SEOUL (Reuters) - South Korea's Samsung Electronics Co launched an upgraded version of its Galaxy tablet in its lucrative home market on Wednesday, seeking to stem the runaway success of Apple Inc's iPad.
The Galaxy Tab 10.1, the sequel of the 7-inch Tab introduced in October, is the latest push by the company to challenge the iPad. Apple's iPad sold 14 million units in the first half of this year, compared with analysts' sales estimates of about 7.5 million for the Tab for 2011, the iPad's biggest competitor.
"As our smartphone business grew very fast within a very short period of time, I believe it's just a matter of time for our tablet business to improve," J.K. Shin, head of Samsung' mobile division, told reporters.
Samsung has emerged as Apple's nearest rival in the booming mobile device industry as it leverages its cost competitiveness and access to chips and core tablet components.
It has sharply narrowed the gap with Apple in the smartphone market, but however remains a distant second in the tablet market, which Garner forecasts will surge to 108 million devices next year from an estimated 70 million in 2011.
The sale of the Tab in Korea is Samsung's fifth global launch after its U.S. debut a month ago and its sales kickoff in Indonesia, where the company says it commands a 65 percent market share. It has also launched the device in Italy and Sweden.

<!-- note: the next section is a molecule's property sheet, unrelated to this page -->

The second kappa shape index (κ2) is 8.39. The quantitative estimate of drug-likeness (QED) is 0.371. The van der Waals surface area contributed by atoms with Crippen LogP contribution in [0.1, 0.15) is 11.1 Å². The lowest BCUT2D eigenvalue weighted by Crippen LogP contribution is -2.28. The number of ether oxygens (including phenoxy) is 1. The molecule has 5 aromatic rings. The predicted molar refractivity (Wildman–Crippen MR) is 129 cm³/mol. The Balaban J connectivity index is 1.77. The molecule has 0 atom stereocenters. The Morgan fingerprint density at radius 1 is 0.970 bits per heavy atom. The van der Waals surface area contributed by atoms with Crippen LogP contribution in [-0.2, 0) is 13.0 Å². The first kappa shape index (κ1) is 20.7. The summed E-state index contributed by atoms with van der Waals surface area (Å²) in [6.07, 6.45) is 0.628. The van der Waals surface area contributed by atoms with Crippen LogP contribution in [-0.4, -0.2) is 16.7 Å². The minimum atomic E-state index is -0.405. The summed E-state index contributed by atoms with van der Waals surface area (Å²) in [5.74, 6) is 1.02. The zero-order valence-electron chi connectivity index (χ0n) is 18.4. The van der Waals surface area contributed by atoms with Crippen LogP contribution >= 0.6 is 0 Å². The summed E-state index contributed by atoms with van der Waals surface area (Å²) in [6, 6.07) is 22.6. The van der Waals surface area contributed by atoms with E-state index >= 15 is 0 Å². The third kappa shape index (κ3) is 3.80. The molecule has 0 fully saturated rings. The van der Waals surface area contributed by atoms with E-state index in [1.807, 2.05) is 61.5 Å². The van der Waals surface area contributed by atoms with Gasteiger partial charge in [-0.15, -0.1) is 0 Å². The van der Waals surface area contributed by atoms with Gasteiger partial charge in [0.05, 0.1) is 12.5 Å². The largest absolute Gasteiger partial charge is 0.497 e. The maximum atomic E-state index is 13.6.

Pricing for the new product, slightly thinner and lighter than iPad 2, starts from $500 in the U.S. market, the same price as the iPad 2.
Blockbuster sales of the iPhone, iPad and strong Asian business again helped Apple crush Wall Street's expectations for its third-quarter results on Tuesday. Apple said concern over iPad 2 supply constraints eased and demand was still overstripping supply in some markets.
Samsung reiterated on Wednesday it aimed to boost tablet sales by more than five fold this year. It didn't provide specific numbers but analysts expect the company to have sold about 1.5 million units last year.
(Reporting by Miyoung Kim; Editing by Anshuman Daga)